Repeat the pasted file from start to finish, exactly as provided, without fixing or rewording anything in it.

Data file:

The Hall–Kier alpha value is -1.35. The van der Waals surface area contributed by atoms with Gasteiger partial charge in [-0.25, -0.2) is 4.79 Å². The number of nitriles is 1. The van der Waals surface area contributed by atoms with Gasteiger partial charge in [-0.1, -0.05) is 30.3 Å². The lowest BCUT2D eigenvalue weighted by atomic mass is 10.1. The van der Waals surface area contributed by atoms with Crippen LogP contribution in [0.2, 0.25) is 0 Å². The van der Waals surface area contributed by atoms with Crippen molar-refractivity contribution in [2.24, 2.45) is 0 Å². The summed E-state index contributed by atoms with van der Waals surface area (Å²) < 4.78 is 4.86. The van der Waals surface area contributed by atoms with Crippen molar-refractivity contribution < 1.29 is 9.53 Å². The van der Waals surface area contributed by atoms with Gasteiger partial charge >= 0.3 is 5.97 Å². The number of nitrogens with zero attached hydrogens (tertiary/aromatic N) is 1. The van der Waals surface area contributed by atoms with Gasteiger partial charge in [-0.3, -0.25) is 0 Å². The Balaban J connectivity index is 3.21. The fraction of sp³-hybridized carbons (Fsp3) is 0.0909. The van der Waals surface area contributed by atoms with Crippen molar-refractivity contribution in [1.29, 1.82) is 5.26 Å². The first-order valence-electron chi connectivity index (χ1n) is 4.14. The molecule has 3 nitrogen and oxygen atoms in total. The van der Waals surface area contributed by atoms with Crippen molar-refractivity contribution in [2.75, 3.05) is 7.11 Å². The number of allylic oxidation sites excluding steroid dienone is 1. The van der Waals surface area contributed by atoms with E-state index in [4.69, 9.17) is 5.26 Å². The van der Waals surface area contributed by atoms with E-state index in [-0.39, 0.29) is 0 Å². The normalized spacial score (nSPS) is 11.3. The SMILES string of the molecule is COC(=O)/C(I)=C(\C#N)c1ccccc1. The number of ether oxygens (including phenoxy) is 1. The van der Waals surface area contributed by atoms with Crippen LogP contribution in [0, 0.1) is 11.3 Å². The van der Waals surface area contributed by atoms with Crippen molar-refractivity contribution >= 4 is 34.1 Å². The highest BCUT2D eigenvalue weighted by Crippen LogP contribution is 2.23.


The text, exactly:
The Hall–Kier alpha value is -1.35. The van der Waals surface area contributed by atoms with Gasteiger partial charge in [-0.25, -0.2) is 4.79 Å². The number of nitriles is 1. The van der Waals surface area contributed by atoms with Gasteiger partial charge in [-0.1, -0.05) is 30.3 Å². The lowest BCUT2D eigenvalue weighted by atomic mass is 10.1. The van der Waals surface area contributed by atoms with Crippen LogP contribution in [0.2, 0.25) is 0 Å². The van der Waals surface area contributed by atoms with Crippen molar-refractivity contribution in [2.24, 2.45) is 0 Å². The summed E-state index contributed by atoms with van der Waals surface area (Å²) < 4.78 is 4.86. The van der Waals surface area contributed by atoms with Crippen molar-refractivity contribution < 1.29 is 9.53 Å². The van der Waals surface area contributed by atoms with Gasteiger partial charge >= 0.3 is 5.97 Å². The number of nitrogens with zero attached hydrogens (tertiary/aromatic N) is 1. The van der Waals surface area contributed by atoms with Gasteiger partial charge in [-0.3, -0.25) is 0 Å². The Balaban J connectivity index is 3.21. The fraction of sp³-hybridized carbons (Fsp3) is 0.0909. The van der Waals surface area contributed by atoms with Crippen molar-refractivity contribution in [1.29, 1.82) is 5.26 Å². The first-order valence-electron chi connectivity index (χ1n) is 4.14. The molecule has 3 nitrogen and oxygen atoms in total. The van der Waals surface area contributed by atoms with Crippen molar-refractivity contribution in [2.75, 3.05) is 7.11 Å². The number of allylic oxidation sites excluding steroid dienone is 1. The van der Waals surface area contributed by atoms with E-state index in [4.69, 9.17) is 5.26 Å². The van der Waals surface area contributed by atoms with E-state index in [-0.39, 0.29) is 0 Å². The normalized spacial score (nSPS) is 11.3. The SMILES string of the molecule is COC(=O)/C(I)=C(\C#N)c1ccccc1. The number of ether oxygens (including phenoxy) is 1. The van der Waals surface area contributed by atoms with Crippen LogP contribution in [0, 0.1) is 11.3 Å². The van der Waals surface area contributed by atoms with Crippen molar-refractivity contribution >= 4 is 34.1 Å². The highest BCUT2D eigenvalue weighted by Crippen LogP contribution is 2.23.